RNS: When people hear you say Jesus is a “trickster” figure, they may be offended. What does this mean and why is this helpful?

PR: Tricksters are revolutionary figures that challenge the natural order. They poke holes in what everyone takes for granted and fight systems that oppress. They work within a given religious or political system, but they wrestle with it, challenge it and transform it. In Jesus, we see a trickster figure, one who respects the beliefs and traditions of real people, yet also questions them, challenges them and subverts them for the sake of political and religious transformation.

Consider the example of Jesus supplementing the greatest commandment with a description of a second commandment that is just like the first, namely to love ones neighbor. Here we see that Jesus respects the common belief of the day—the existence of God and the need to love God—but also ruptures it by saying that one knows one loves God when one loves ones neighbors. This is not some atheistic critique of belief in which a person says, “forget God, love people.” It represents a type of working from within.

RNS: Part of the beauty of magic is that we don’t know how it works. Is there a parallel here to faith? How important is the mystery of faith to faith itself? 

PR: If I’m not a magician I likely won’t know how a magic trick works, and that does give it a certain mystical appeal. But I still know full well that it’s a trick. If I didn’t know this, I would likely scream at the end of the illusion, rather than applaud. The knowledge that it is a trick does nothing to diminish my awe, indeed it might even enhance it. Knowing that a person has spent countless hours learning such an impressive skill is more amazing than thinking he was born with a supernatural gift.

RNS: This book is billed as a provocative and unconventional work along the lines of Rob Bells’ Love Wins. What will readers find most controversial?

PR: I am attempting to give the reader a frame for understanding why I reject the idea of Christianity as a worldview. For me, Christianity is not connected with some set of beliefs about the world, but rather is concerned with a way of being in the world. Christianity, in its subversive core, is not about belief in God, Jesus or the Bible, but is an invitation into a life where we take responsibility for our actions, face our suffering, kill our idols, and learn to embrace our anxiety. I’m arguing for nothing less than a fundamental reformation of Christianity. One that has no concern for whether you are a theist or an atheist, but that calls upon all of us to smash our false gods, whether they be secular or sacred. The future church that I am fighting for is one dedicated to helping people expose, accept and even celebrate  the impotence of whatever they believe will make them whole. Thus, removing the sting from our experience of death and finding better ways to live.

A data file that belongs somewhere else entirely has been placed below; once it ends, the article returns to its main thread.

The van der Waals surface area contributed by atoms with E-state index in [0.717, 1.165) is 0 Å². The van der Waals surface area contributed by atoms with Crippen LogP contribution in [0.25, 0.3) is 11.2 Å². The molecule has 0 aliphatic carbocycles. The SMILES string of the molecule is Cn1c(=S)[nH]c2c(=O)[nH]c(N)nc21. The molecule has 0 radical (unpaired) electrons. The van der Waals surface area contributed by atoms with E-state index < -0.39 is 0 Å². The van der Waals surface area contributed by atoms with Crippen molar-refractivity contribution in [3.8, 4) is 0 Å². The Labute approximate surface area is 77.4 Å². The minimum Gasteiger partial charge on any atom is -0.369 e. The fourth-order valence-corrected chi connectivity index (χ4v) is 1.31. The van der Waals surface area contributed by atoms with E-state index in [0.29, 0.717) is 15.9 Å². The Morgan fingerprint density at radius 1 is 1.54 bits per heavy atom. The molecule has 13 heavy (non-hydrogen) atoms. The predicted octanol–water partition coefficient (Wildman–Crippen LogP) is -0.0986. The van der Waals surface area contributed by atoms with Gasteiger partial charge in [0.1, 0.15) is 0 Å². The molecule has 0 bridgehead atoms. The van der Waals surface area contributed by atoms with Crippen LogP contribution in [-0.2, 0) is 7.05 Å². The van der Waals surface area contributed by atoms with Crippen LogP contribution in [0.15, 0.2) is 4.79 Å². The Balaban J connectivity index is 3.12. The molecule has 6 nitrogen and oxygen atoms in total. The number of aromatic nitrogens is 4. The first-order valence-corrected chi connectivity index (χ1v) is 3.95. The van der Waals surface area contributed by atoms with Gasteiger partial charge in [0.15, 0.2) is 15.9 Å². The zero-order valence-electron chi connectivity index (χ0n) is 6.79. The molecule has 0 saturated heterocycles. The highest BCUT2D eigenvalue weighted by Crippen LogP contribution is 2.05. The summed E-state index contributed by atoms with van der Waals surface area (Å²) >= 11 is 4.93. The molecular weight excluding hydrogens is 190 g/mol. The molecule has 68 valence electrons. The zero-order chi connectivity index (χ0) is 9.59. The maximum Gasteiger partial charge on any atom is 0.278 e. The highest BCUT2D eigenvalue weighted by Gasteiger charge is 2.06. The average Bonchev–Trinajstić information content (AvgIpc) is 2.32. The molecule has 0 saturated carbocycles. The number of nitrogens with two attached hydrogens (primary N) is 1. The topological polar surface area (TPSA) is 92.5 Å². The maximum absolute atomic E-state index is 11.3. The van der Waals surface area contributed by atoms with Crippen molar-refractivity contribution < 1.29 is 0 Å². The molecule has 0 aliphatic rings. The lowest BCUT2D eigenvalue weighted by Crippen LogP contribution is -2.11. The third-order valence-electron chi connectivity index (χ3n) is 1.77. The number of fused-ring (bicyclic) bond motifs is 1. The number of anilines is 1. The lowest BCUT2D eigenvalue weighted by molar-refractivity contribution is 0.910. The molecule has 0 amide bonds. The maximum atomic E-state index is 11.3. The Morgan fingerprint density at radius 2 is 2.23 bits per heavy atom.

About the author

Jonathan Merritt

Jonathan Merritt is senior columnist for Religion News Service and a contributing writer for The Atlantic. He has published more than 2500 articles in outlets like USA Today, The Week, Buzzfeed and National Journal. Jonathan is author of "Jesus is Better Than You Imagined" and "A Faith of Our Own: Following Jesus Beyond the Culture Wars." He resides in Brooklyn, NY.

23 Comments

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  • You make it sound like Jesus created his “second commandment” on his own. In fact “Love your neighbor as yourself” comes directly from the Torah (Leviticus 19:18). The Gospels indicate that the Pharisees agreed with Jesus on this. The quoted Pharisee’s answer that these two commandments were more important than burnt offerings and sacrifices is historically accurate, as the rabbinic Judaism emerging at that time held, committed to after the destruction of the Temple, and still holds today. Rashi cites Rabbi Akiva (born in the Holy Land c. 40 CE) as saying that Lev. 19:18 was a fundamental, all-inclusive principle of Torah. Any “rupture” was held by both Jesus and the rabbis toward the Temple cult and the priests that ran it.

  • Many people today say that Christians believe in magic but so do all of the
    atheists and the people who believe in evolution cause they say the earth
    formed out of nothing and then became everything so they have faith too!
    It really takes more faith to believe this whole world/universe just came into
    existence all by itself with the design is being blind to say it’s just random
    chance with the sun set where we don’t burn or freeze. Many deny God
    cause they don’t want to be told how to live which Romans 1:18-32 says
    that people love their sin so they deny the Truth cause of sinful desires.

    When people see their sin for what it is most get convicted but many today
    never get confronted with the Truth about their sin so they don’t see a need
    to get saved or a need for a savior because so much of the preaching today